With all of the above in mind, we can perhaps better understand now why Francis handled the abortion issue the way he did in his most recent interview: His goal was to lay the premises that would be needed to kick off a gradual softening of the absolute prohibition of abortion. It will take time. It will take more work on his part, meaning he will need to revisit the topic a few more times and continue to chip away at the absolute prohibition of abortion. He’s opened the door just a tiny bit — now he needs to firmly plant his foot in it and gradually force an ever wider opening. Ambiguity, vagueness, insinuations, unclear expressions — those will come in very handy for him to accomplish his goal.

It is very important to understand how Modernists operate. As Pope St. Pius X noted in his anti-Modernist encyclical:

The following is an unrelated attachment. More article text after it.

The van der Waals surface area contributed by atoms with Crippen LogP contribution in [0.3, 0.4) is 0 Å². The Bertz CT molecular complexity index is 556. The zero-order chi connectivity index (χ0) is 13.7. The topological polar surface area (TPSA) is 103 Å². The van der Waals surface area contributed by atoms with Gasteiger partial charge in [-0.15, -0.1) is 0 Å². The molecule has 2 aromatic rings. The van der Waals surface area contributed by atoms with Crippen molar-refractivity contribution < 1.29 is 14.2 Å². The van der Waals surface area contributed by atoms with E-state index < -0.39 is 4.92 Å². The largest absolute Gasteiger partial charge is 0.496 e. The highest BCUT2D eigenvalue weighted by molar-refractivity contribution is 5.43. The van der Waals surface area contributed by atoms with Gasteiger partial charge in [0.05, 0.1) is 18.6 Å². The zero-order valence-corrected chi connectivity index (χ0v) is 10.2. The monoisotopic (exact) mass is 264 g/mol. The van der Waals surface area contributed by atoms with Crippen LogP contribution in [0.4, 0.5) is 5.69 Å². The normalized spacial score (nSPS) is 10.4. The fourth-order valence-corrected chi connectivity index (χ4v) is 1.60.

Although they express their astonishment that We should number them amongst the enemies of the Church, no one will be reasonably surprised that We should do so, if, leaving out of account the internal disposition of the soul, of which God alone is the Judge, he considers their tenets, their manner of speech, and their action.

(Pope Pius X, Encyclical Pascendi Dominici Gregis, n. 3; underlining added.)

Modernists in general, and Francis in particular, thrive on a lack of clarity. They love to speak in ways that allow the words to be understood in more than one sense. They do not typically state heresy outright; rather, they like to communicate in such a way that, although strictly speaking nothing clearly heretical is affirmed, the reader or hearer will nevertheless take heresy from what is communicated. This way they leave enough room for plausible deniability should someone call them out on it. This diabolical method has worked very well for them. It was also the method used by the proto-Modernists in the 18th century. Pope Pius VI described it thus: